This month, we learn something new, next month, the fun begins. Not only do we learn a new set, but we get to watch the progress of our existing set and build on the knowledge we've gained. One day, we're going to see elder flowers, and as time progresses, we'll then see elderberries. We'll see hawthorn twigs, then leaves & ultimately fruits and by knowing where the silver weed plant is, with its cooling leaves, we'll know where the silver weeds tubers will be.

Here's March's set:

Beech Tree, Nettle Leaf, Jew's Ear Fungus
Why have I chosen these, you may wonder. The answer is simple: you can't really fail to find them. they are distinctive, they don't have anything species which are comparable, they have a wide variety of uses and they have a nice progressive future.

The above are all the visuals you're getting right now from me, but I will post an article on each one this month. I've already partially covered Jew's Ear in Make No Mistake, which also addresses confusion species, which should not be your concern right now.

Your mission is to head on out and find them. Here are a few clues:

  • Beech is probably the only tree which still has dried leaves hanging on it.
  • Nettle is EVERYWHERE, but especially in rides between grass and woodland or in hedgerows. 
  • Jew's Ear can be found on dead Elder, which is the one of the most popular trees in the UK.

So, not only have we learnt three species here, but we've got the bark, old leaf & bud of beech, the look of an early nettle and not only Jew's ear, but (dead) Elder, which is a rather useful firewood. Things to take in are season, location and surroundings. Learn where these are and we can watch the progress. Start to take notice of things like bark, branch structure and companion species for beech. Take note of the places where nettles grow where dogs are unlikely to wee and try to recognise elder in this form at least. Watch them change over time.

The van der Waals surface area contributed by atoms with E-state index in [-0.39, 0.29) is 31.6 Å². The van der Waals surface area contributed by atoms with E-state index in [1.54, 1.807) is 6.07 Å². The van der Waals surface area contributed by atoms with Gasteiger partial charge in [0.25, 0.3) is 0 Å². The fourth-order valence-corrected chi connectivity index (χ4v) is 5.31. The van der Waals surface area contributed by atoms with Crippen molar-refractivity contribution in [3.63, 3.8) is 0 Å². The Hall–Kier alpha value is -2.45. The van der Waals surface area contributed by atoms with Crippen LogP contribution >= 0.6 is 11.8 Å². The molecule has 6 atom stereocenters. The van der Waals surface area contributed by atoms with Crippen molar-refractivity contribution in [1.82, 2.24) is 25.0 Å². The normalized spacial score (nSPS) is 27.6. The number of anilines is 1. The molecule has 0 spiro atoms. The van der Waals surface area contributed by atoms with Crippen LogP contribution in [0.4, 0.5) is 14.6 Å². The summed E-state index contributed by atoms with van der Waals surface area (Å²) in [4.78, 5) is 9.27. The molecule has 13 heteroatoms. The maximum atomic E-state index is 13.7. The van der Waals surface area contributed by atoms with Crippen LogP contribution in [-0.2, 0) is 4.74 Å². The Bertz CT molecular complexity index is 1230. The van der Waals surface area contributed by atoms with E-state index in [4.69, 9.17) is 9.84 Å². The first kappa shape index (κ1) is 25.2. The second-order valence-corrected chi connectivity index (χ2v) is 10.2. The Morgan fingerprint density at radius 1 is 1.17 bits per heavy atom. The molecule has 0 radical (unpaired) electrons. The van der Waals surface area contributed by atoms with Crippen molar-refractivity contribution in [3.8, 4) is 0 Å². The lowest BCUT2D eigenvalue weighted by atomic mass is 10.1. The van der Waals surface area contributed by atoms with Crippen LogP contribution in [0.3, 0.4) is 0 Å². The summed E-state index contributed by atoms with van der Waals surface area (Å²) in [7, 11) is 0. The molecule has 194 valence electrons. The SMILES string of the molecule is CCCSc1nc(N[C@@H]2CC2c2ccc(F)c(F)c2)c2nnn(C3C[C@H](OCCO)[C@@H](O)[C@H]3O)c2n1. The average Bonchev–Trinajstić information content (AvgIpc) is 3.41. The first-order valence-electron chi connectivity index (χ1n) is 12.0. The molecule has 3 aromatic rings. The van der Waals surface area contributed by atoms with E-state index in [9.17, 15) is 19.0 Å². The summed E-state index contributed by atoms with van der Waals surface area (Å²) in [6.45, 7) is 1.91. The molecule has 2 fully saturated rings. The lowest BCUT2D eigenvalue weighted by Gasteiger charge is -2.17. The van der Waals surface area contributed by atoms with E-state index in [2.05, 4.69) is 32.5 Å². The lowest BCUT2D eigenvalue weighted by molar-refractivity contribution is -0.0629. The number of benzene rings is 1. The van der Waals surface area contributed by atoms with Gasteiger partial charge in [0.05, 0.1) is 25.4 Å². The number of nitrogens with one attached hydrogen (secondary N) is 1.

What you'll find is, once you seen these up close, you'll start to recognise them from afar. The beech leaves hanging on will give away the location. The environment for nettles can easily be seen and the dead elder is very good indicator for Jew's Ear, which is otherwise quite well camouflaged until you get up close. Do go forth and investigate, it'll prove it's working.

This is all you need to do this month. Just learn these three and as little or as much extra about them as you want. With each passing day outdoors, you'll see your set over and over again. You should consciously spot the, confirm them and relay any useful information you know about them to yourself.  This process reinforces the knowledge and is a lot easier than making notes or carrying books. Your confidence will grow.

As time progresses, you'll begin to predict locations subconsciously and if you watch this blog, you'll catch the additional posts containing useful information on each one, including uses as well as methods for harvesting, cooking and preservation, where applicable.

For those who are out more then others, two a month might be more the mark, so here are a few more to try: Ash, Penny wort and Morel. Again, you can't really go too far wrong with these, but no clues here other than it's worth looking up False Morel, which is only just a reasonable lookalike for the real thing. I'll cover all three of these this month too.

Happy foraging, watch out for further posts and I hope you find this method as useful as I do.

REMEMBER: Do no pick or eat anything you can't positively identify as safe and legal